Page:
“The image of frozen items in the kitchen is really changing,” he said. “A good frozen product, first, is a good fresh product.”
Bakery trends Two years ago, Gastronomia introduced a premium line of viennoiseries, croissants and pain au chocolat made with 24 per cent butter with a longer resting time for the dough. “We can feel the whole level of croissants and Danishes going up, which is great for us,” said Brouillet. New this year is brightly coloured navettes in green, yellow and pink. “This is very trendy in Europe right now, having colours in the food. We love that one. The colours are vibrant, but not too much,” said Brouillet. “It was big in Montreal and I’m sure it will be the same in the Ontario market, and it’s already selling [well] out west.”
From seed to pint The MacKinnon brothers are using ingredients from their ninth-generation farm to supply their brewery BATH, Ont. — The ingredients used by MacKinnon Brothers Brewery have been more than 230 years in the making. In 1784, the MacKinnon family settled in Bath, Ont., and began farming the land. Today, the 1,200acre farm has moved towards seed production, and grows corn, soybeans, oats, barley and hops. “My two daughters are the ninth generation to farm here,” said Ivan MacKinnon. When Ivan and his brother Daniel decided to return to the family farm, they began looking for ways to add new revenue to the family business. With Daniel holding a master’s degree in brewing and distilling from Heriot-Watt University in Edinburgh, Scotland, and Ivan, a professional engineer with food processing and automation experience with several food manufacturers, creating MacKinnon Brothers Brewery made sense. “We wanted to come home and be involved in the farm and land, but we decided to diversify,” Ivan said. “We were already growing seed barley and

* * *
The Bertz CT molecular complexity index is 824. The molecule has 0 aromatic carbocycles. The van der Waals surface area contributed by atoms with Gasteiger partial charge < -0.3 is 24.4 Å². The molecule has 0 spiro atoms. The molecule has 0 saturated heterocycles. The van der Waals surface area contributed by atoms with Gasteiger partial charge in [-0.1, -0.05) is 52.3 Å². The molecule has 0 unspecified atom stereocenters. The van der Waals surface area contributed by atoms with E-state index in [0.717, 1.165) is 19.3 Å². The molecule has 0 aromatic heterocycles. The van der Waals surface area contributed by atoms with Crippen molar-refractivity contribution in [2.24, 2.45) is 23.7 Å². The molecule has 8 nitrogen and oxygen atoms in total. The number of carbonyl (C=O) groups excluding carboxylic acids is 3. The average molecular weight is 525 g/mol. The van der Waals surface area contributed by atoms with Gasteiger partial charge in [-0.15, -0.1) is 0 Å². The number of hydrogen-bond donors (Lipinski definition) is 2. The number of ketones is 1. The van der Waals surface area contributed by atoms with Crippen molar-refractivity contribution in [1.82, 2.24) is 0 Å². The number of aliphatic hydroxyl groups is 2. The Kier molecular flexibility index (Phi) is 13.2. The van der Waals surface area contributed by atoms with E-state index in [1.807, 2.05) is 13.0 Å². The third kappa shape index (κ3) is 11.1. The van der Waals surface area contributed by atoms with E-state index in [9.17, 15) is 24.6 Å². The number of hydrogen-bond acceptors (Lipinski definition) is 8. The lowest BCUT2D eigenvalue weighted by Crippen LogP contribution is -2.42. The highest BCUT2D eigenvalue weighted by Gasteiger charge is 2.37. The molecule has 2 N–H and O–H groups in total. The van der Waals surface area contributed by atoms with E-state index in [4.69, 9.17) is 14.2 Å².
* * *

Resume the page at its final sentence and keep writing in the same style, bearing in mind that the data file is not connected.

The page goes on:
we had all the know-how to grow malting barley. Hops; we figured it out.” In 2014, the MacKinnons began building the brewery and renovated a straw barn to house the operation. “We didn’t have much money when we started the brewery, so it made sense to just use the buildings that were there,” MacKinnon said. “At the end of the day, it added a lot of value for us. We kind of keep that aesthetic of the farm there.” For the brewery’s retail store, the MacKinnons retrofit a chicken coop. “It was the easiest building to renovate at the time and it looks fairly modern inside,” MacKinnon said. “It still feels like the same structure. It’s cool to keep that vibe of the old farm buildings around.” When the time came to begin supplying beer to bars and restaurants, fallen trees from the property were used to make wooden tap handles. “My grandfather was an avid woodworker. He had the barn well stocked with good timber when he passed away,” MacKinnon said. “We
really incorporate the history and traditions of the place into the branding we use.” By 2016, the farm had an established hops and malting barley crop, and the Mackinnons were able to pour their first beer created solely from their farm in November. “That was a big milestone for us,” Ivan said. “Growing our own ingredients was a way to continue the farming tradition, but also do something a little bit different.” MacKinnon Brothers will continue to release beers that are 100 per cent brewed from ingredients on the